Category Archives: Technology
Saying that the internet has changed the way we live is an obvious statement. The internet has transformed our forms of communication and our use of language as well as the way we conduct business. However, the one thing that has not changed is our duty to pay taxes which includes paying tax on some online purchases.
The current Arizona law is that if a business has a physical presence such as an office, warehouse or even a sales representative in Arizona, then the business owner must collect Arizona sales tax on internet sales to Arizona customers. But, a business that is based out of Montana for instance, which has no physical presence in Arizona, does not have to collect sales tax from Arizona residents. Montana, along with Alaska, Delaware, New Hampshire, and Oregon, is one of five states with no state sales tax. Generally speaking, if you are selling goods or products over the Internet to customers located in those states, sales tax for those customers should be a non-issue.This puts out-of-state businesses at an advantage when selling to Arizona customers.
There is an argument in favor of an online tax to be charged by all businesses: in-state businesses are forced to do business at a competitive disadvantage because they have to collect taxes and out-of-state online sellers do not, which can be up to a 10 percent price advantage, according to www.marketplacefairness.org and supporters such as Amazon.com and Overstock.com. A general online sales tax would affect online and catalog consumers because of the cost increase of the product due to sales tax. Many consumers probably never noticed whether they were paying tax for online purchases because they are used to paying sales taxes for other purchases. So the online sales tax issue is more likely one that businesses should keep an eye on because it will likely affect business in the not so distant future.
With Mother’s Day and Father’s Day around the corner, I am reminded not to forget. Technology today makes it much easier not to forget. We can program calendar entries into our cell phones, set reminders, alerts, alarms, and notifications, and if all else fails, remind ourselves with a sticky note taped to our computer monitor, refrigerator, front door, etc. But, even with all of this technological assistance, many of my clients come to me and are in need of legal assistance when they have failed to meet a deadline.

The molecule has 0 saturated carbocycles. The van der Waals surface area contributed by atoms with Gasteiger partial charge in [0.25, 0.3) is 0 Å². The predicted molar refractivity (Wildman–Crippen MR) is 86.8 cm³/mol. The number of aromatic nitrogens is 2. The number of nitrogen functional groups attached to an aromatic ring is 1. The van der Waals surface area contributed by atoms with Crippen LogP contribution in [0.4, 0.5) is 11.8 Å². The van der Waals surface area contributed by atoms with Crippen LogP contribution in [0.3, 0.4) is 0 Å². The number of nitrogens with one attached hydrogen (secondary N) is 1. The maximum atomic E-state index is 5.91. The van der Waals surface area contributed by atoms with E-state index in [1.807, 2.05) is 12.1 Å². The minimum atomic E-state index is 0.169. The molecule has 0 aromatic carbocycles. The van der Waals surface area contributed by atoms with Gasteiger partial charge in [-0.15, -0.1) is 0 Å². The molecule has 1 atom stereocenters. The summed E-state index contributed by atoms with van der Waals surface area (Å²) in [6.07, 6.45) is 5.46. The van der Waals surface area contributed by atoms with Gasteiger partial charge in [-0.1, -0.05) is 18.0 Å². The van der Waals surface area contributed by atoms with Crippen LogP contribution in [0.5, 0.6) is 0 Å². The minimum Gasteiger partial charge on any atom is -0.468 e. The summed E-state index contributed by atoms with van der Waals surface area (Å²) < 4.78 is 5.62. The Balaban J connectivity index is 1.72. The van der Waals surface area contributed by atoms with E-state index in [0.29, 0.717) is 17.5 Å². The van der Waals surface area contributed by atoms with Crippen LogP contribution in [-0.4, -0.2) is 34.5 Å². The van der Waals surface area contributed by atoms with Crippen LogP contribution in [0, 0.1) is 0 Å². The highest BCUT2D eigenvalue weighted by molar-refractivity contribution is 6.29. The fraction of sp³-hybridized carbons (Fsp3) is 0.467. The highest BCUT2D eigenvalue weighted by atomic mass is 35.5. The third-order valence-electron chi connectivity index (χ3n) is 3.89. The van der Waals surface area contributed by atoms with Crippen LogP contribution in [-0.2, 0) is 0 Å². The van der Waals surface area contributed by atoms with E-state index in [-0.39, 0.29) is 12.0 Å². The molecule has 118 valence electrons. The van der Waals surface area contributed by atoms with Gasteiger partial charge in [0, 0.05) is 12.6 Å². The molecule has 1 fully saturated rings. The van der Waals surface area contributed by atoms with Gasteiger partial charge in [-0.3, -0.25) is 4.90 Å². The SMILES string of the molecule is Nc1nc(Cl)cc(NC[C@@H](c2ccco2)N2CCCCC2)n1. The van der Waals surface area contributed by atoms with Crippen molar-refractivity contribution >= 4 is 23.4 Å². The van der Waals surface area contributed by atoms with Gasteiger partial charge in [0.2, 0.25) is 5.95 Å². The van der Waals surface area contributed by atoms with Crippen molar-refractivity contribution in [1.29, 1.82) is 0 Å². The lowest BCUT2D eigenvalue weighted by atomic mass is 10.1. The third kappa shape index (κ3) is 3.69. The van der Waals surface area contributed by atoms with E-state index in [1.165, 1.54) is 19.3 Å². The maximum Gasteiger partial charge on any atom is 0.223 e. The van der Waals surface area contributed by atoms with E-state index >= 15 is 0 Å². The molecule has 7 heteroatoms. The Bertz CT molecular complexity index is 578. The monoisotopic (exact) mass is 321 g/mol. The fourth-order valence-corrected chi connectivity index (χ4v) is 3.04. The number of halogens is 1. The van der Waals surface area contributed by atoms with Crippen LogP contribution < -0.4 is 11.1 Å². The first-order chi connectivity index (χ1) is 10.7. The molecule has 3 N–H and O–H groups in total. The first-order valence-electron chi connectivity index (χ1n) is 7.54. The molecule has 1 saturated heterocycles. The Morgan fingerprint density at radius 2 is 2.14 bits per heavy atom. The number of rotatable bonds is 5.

One example is when a client gets served with a lawsuit. “Service” of a lawsuit usually means that a process server has handed the person a copy of a Complaint and Summons. After service of the Complaint, the client typically has 20 days to file an answer to the Complaint. If the client fails to answer that Complaint, a default judgment could be entered which can lead liens on property, garnishing wages, garnishing bank accounts, etc. None of these things are good!
Another example, which is somewhat less conspicuous, is when a small business owner gets a letter in the mail from the Arizona Department of Economic Security (“DES”). DES is the unemployment office. When an employee files for unemployment benefits, DES notifies the employer of the claim for unemployment benefits, and the employer typically has 10 working days from the date of the letter to respond to DES as to why the employee quit or was fired. If the employer fails to respond to this one letter, DES will decide, without any input from the employer, whether the employee is entitled to benefits or not. The employer can do very little later if it changes its mind and wants to protest the employee getting unemployment benefits. Too many small businesses ignore these very important letters. So the tip for the month is, remember not to forget, and don’t ignore important letters from government agencies!!
The information contained herein is a business advertisement with general information not legal advice, and does NOT establish an attorney-client relationship with Hymson Goldstein & Pantiliat, PLLC.